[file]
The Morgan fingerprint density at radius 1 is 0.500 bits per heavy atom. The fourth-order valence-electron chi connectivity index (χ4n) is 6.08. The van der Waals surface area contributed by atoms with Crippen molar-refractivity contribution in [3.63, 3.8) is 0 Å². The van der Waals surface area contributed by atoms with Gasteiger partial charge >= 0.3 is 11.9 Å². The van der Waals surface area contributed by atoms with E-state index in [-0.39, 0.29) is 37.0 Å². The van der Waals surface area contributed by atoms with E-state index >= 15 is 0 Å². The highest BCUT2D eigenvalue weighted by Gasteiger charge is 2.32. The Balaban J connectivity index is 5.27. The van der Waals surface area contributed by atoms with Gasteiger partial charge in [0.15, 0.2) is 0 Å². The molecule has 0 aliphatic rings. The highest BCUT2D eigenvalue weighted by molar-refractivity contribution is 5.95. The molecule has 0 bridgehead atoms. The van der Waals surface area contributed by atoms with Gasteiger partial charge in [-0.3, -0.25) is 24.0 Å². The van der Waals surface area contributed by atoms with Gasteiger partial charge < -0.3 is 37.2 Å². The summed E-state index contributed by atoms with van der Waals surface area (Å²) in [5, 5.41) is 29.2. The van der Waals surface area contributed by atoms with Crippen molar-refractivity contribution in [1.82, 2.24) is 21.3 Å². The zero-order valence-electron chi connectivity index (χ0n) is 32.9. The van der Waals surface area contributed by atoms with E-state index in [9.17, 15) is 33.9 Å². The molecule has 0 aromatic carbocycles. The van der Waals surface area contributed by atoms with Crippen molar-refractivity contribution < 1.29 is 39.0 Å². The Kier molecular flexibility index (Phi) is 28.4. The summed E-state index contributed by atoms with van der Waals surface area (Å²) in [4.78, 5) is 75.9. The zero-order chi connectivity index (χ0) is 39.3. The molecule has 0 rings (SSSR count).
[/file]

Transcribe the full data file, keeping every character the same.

The Morgan fingerprint density at radius 1 is 0.500 bits per heavy atom. The fourth-order valence-electron chi connectivity index (χ4n) is 6.08. The van der Waals surface area contributed by atoms with Crippen molar-refractivity contribution in [3.63, 3.8) is 0 Å². The van der Waals surface area contributed by atoms with Gasteiger partial charge >= 0.3 is 11.9 Å². The van der Waals surface area contributed by atoms with E-state index in [-0.39, 0.29) is 37.0 Å². The van der Waals surface area contributed by atoms with E-state index >= 15 is 0 Å². The highest BCUT2D eigenvalue weighted by Gasteiger charge is 2.32. The Balaban J connectivity index is 5.27. The van der Waals surface area contributed by atoms with Gasteiger partial charge in [0.15, 0.2) is 0 Å². The molecule has 0 aliphatic rings. The highest BCUT2D eigenvalue weighted by molar-refractivity contribution is 5.95. The molecule has 0 bridgehead atoms. The van der Waals surface area contributed by atoms with Gasteiger partial charge in [-0.3, -0.25) is 24.0 Å². The van der Waals surface area contributed by atoms with Gasteiger partial charge < -0.3 is 37.2 Å². The summed E-state index contributed by atoms with van der Waals surface area (Å²) in [5, 5.41) is 29.2. The van der Waals surface area contributed by atoms with Crippen molar-refractivity contribution in [1.82, 2.24) is 21.3 Å². The zero-order valence-electron chi connectivity index (χ0n) is 32.9. The van der Waals surface area contributed by atoms with E-state index in [9.17, 15) is 33.9 Å². The molecule has 0 aromatic carbocycles. The van der Waals surface area contributed by atoms with Crippen molar-refractivity contribution < 1.29 is 39.0 Å². The Kier molecular flexibility index (Phi) is 28.4. The summed E-state index contributed by atoms with van der Waals surface area (Å²) in [4.78, 5) is 75.9. The zero-order chi connectivity index (χ0) is 39.3. The molecule has 0 rings (SSSR count).